This article describes creating a day view control for visualizing schedule functions in required applications. I have cloned the Outlook day view appearance for similar use. Here is a screenshot:
Office 12 Theme:
Office XP Theme:
Before writing this control, I was in need of a day view control that just looks like that in Outlook. I have found some commercial toolkits but none of them meets my requirements. Some of those want that all appointments be given before showing the control, some of those are not open source, etc. So I wrote this control in a "hurry development", and I think other people can use it. Pay back time for using the CodeProject
What we have?
- You can create your appointment class to hold special information (other than start, end dates and title).
- You don't need to read all appointments from the DB or something like that.
- You can specify how much days will be shown.
- You can colorize appointments to show different views.
- In-place editing.
- Drag drop operations.
- No Win32 API.
- Theme based rendering.
By the way, it's compiled under the final release of .NET 2.0. If you don't have it, you need to recompile the project.
Using the code
This control uses a class named "
Appointment" to visualize the view. The
DayView control doesn't pay attention to saving appointments to the DB or fetching them. So, you need to write your own DB logic and answer the events.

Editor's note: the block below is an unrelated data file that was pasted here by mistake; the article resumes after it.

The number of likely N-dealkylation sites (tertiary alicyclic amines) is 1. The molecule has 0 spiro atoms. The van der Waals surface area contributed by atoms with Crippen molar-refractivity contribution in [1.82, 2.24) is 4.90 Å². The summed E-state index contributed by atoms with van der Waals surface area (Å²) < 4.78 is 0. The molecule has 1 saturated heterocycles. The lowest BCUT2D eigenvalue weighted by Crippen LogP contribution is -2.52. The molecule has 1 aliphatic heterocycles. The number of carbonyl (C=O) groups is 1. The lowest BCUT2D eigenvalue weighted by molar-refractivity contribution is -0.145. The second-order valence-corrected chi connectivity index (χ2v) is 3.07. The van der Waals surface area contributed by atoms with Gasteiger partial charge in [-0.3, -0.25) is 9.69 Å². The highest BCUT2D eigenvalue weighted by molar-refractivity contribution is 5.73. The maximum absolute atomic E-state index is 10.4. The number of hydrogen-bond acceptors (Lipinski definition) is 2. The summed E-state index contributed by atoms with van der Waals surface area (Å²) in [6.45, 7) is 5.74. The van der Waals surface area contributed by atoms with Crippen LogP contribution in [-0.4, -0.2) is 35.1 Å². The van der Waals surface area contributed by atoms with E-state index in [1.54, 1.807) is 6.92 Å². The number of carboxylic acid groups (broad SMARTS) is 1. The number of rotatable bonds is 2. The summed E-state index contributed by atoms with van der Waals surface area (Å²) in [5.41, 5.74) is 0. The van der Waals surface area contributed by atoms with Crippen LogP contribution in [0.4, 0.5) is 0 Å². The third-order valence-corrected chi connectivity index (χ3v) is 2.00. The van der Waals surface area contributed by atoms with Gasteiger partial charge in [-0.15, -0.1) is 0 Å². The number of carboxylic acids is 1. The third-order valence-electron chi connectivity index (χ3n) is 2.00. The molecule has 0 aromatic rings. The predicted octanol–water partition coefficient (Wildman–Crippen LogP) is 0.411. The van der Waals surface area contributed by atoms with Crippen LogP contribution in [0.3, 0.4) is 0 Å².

The control implements these events to interact with the hosting application:
The sample application uses a list collection as the container for appointments. You may use a cached DB source too.
This is raised when the user wants to create an appointment. Event arguments contain start date, end date, and title values of the new appointment. You can create your appointment class that inherits from the
DayView.Appointment base class.
The sample application just creates a new appointment, and adds it to the list collection.
void dayView1_NewAppointment(object sender, NewAppointmentEventArgs args)
Appointment m_Appointment = new Appointment();
m_Appointment.StartDate = args.StartDate;
m_Appointment.EndDate = args.EndDate;
m_Appointment.Title = args.Title;
This event is raised when the
DayView control needs to show an appointment on a date. Event arguments contain the start date and end date of the required range of dates.
The sample application scans the list collection for a specified date range. You can fetch them from your own DB too.
private void dayView1_ResolveAppointments(object sender,
List<Appointment> m_Apps = new List<Appointment>();
foreach (Appointment m_App in m_Appointments)
if ((m_App.StartDate >= args.StartDate) &&
(m_App.StartDate <= args.EndDate))
args.Appointments = m_Apps;
Selection Changed event
This event is raised when the user selects an appointment.
private void dayView1_SelectionChanged(object sender, EventArgs e)
label3.Text = dayView1.SelectionStart.ToString() +
":" + dayView1.SelectionEnd.ToString();
The sample application shows the start date and the end date of the selected appointment in a label.
Points of interest
When I wrote this control, the hard part was sorting the appointments on screen without crossing over. The control internally uses an "
AppointmentView" class to hold the state of appointments on screen. The rest of the code was drawing and isolating from the external application.
You may see some remarked codes about all-day events, but currently all-day events is not complete. When I finish it, I'll update this article. (Thanks to Claus Espersen for implementing the Office 12 theme and bug fixes.)
- Bug fixes.
- Start hour and start minute properties implemented.
- Theme based rendering implemented.
AllowNew property implemented.
- Mouse drag drop bugs fixed.
- Internal changes for all day events.
- Zoom feature implemented.